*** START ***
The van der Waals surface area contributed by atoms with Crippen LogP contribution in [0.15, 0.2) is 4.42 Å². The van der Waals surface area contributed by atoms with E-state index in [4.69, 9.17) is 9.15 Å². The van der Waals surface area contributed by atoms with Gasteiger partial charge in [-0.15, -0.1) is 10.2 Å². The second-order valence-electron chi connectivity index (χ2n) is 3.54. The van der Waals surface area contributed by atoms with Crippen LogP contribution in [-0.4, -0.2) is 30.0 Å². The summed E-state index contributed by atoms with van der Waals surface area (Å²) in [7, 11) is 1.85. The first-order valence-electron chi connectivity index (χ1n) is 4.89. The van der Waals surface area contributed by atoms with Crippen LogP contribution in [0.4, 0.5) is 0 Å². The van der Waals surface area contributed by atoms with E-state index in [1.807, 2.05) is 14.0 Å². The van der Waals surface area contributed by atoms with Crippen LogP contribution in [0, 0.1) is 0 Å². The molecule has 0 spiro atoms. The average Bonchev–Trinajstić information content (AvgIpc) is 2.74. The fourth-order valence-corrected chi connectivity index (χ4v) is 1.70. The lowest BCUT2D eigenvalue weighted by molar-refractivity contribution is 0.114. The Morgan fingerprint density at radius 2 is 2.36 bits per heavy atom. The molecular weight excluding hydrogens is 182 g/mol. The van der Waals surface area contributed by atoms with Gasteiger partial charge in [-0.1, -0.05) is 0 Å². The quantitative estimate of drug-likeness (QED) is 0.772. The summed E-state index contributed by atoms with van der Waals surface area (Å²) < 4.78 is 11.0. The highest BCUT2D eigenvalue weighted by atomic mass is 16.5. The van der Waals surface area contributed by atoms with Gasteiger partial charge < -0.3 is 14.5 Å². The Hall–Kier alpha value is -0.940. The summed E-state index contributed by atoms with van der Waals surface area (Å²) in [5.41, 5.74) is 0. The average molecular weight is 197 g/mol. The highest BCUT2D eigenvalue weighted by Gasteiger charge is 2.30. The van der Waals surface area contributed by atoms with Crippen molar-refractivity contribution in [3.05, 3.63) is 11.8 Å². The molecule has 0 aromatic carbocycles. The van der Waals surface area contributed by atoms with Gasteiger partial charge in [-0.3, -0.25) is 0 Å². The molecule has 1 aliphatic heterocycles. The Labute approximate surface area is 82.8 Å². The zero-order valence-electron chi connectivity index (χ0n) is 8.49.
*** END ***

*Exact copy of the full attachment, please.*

The van der Waals surface area contributed by atoms with Crippen LogP contribution in [0.15, 0.2) is 4.42 Å². The van der Waals surface area contributed by atoms with E-state index in [4.69, 9.17) is 9.15 Å². The van der Waals surface area contributed by atoms with Gasteiger partial charge in [-0.15, -0.1) is 10.2 Å². The second-order valence-electron chi connectivity index (χ2n) is 3.54. The van der Waals surface area contributed by atoms with Crippen LogP contribution in [-0.4, -0.2) is 30.0 Å². The summed E-state index contributed by atoms with van der Waals surface area (Å²) in [7, 11) is 1.85. The first-order valence-electron chi connectivity index (χ1n) is 4.89. The van der Waals surface area contributed by atoms with Crippen LogP contribution in [0.4, 0.5) is 0 Å². The van der Waals surface area contributed by atoms with E-state index in [1.807, 2.05) is 14.0 Å². The van der Waals surface area contributed by atoms with Crippen LogP contribution in [0, 0.1) is 0 Å². The molecule has 0 spiro atoms. The average Bonchev–Trinajstić information content (AvgIpc) is 2.74. The fourth-order valence-corrected chi connectivity index (χ4v) is 1.70. The lowest BCUT2D eigenvalue weighted by molar-refractivity contribution is 0.114. The Morgan fingerprint density at radius 2 is 2.36 bits per heavy atom. The molecular weight excluding hydrogens is 182 g/mol. The van der Waals surface area contributed by atoms with Gasteiger partial charge in [-0.1, -0.05) is 0 Å². The quantitative estimate of drug-likeness (QED) is 0.772. The summed E-state index contributed by atoms with van der Waals surface area (Å²) < 4.78 is 11.0. The highest BCUT2D eigenvalue weighted by atomic mass is 16.5. The van der Waals surface area contributed by atoms with Gasteiger partial charge < -0.3 is 14.5 Å². The Hall–Kier alpha value is -0.940. The summed E-state index contributed by atoms with van der Waals surface area (Å²) in [5.41, 5.74) is 0. The average molecular weight is 197 g/mol. The highest BCUT2D eigenvalue weighted by Gasteiger charge is 2.30. The van der Waals surface area contributed by atoms with Crippen molar-refractivity contribution in [3.05, 3.63) is 11.8 Å². The molecule has 0 aromatic carbocycles. The van der Waals surface area contributed by atoms with Gasteiger partial charge in [-0.3, -0.25) is 0 Å². The molecule has 1 aliphatic heterocycles. The Labute approximate surface area is 82.8 Å². The zero-order valence-electron chi connectivity index (χ0n) is 8.49.